19-Year Old Stanford Student Develops YouTube Instant Tool
YouTube will soon be copying the new Google Instant search feature thanks to a bet made by a couple of college roommates at Stanford University. Last Wednesday, 19 year-old student Feross Aboukhadijeh was sitting in his dorm room testing out the just-launched Google Instant predictive search feature, which displays search results as users type their query. The student was impressed by the idea, and inspired by the idea. Before you knew it Aboukhadijeh had made a bet with his roommate that he could build a similar feature for YouTube’s search function in just an hour, and went to work. Aboukhadijeh lost the bet, but did accomplish what he set out to do in about three hours.
Aboukhadijeh spent several more hours perfecting the user interface for YouTube Instant the next day, and posted his work on his Facebook page before going to sleep Thursday night. When the student logged on to the internet the next day, he was bombarded with a flood of congratulatory emails, a number of requests for interviews, and somebody had created a Wikipedia entry in his name. But the biggest surprise that morning was a job offer from the CEO of YouTube, Chad Hurley, extended via Twitter.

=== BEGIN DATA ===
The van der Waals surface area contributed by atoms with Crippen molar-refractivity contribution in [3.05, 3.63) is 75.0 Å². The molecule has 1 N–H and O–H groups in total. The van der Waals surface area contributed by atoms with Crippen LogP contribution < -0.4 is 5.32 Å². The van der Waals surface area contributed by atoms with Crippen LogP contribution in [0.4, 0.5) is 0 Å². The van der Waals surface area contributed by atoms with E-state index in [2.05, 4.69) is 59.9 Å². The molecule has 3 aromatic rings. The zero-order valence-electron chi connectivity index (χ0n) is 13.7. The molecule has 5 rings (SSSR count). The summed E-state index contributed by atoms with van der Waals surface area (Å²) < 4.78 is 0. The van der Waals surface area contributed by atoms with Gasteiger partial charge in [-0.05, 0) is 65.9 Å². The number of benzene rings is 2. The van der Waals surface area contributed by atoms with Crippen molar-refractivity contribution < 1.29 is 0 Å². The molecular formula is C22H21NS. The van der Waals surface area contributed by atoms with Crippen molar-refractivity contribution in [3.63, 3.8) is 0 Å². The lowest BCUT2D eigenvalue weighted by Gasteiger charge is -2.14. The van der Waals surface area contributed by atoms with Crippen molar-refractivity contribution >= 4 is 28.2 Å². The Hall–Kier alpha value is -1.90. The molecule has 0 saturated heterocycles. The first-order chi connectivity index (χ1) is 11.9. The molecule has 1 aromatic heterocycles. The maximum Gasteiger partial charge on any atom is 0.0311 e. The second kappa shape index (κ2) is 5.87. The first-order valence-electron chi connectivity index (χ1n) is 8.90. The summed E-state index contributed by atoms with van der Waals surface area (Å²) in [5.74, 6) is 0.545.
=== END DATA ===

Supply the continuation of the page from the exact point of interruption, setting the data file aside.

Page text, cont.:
Aboukhadijeh at first didn’t believe the offer was real, and replied to Hurley asking if it was indeed a real offer of employment. Hurley then emailed the student and a meeting has reportedly been scheduled for Monday morning at the YouTube headquarters in San Bruno, California. Aboukhadijeh is currently near the end of a summer internship with Facebook, which he hopes won’t prevent him from accepting a job with YouTube, which is owned by Google. The student also expressed a desire to finish his degree, which could possibly create a bigger issue in accepting a full-time job with YouTube.
Just like Google Instant, Aboukhadijeh’s work would allow YouTube users to see possible matches to their searches as they type. Based on preliminary feedback, however, he has begun working on play and pause features and several other improvements, believing that multiple videos starting at the same time as users type could be confusing. Aboukhadijeh developed the feature using the YouTube API but abandoned it after Google blocked his server for repeated requests to the search suggestion endpoint. He then had to re-program it to query YouTube directly for search suggestions, thus eliminating the round-trip to his server.
Aboukhadijeh has been amazed at how quickly his new invention has garnered attention and is extremely grateful for all the positive feedback. His rise to fame became such a huge story that a software developer in Alabama, Michael Hart, has already copied Aboukhadijeh by using Google Maps API and iQuery to develop Google Maps Instant. And there is even a new site called Instantese.com which serves as a base for all websites that use instant predictive search functions.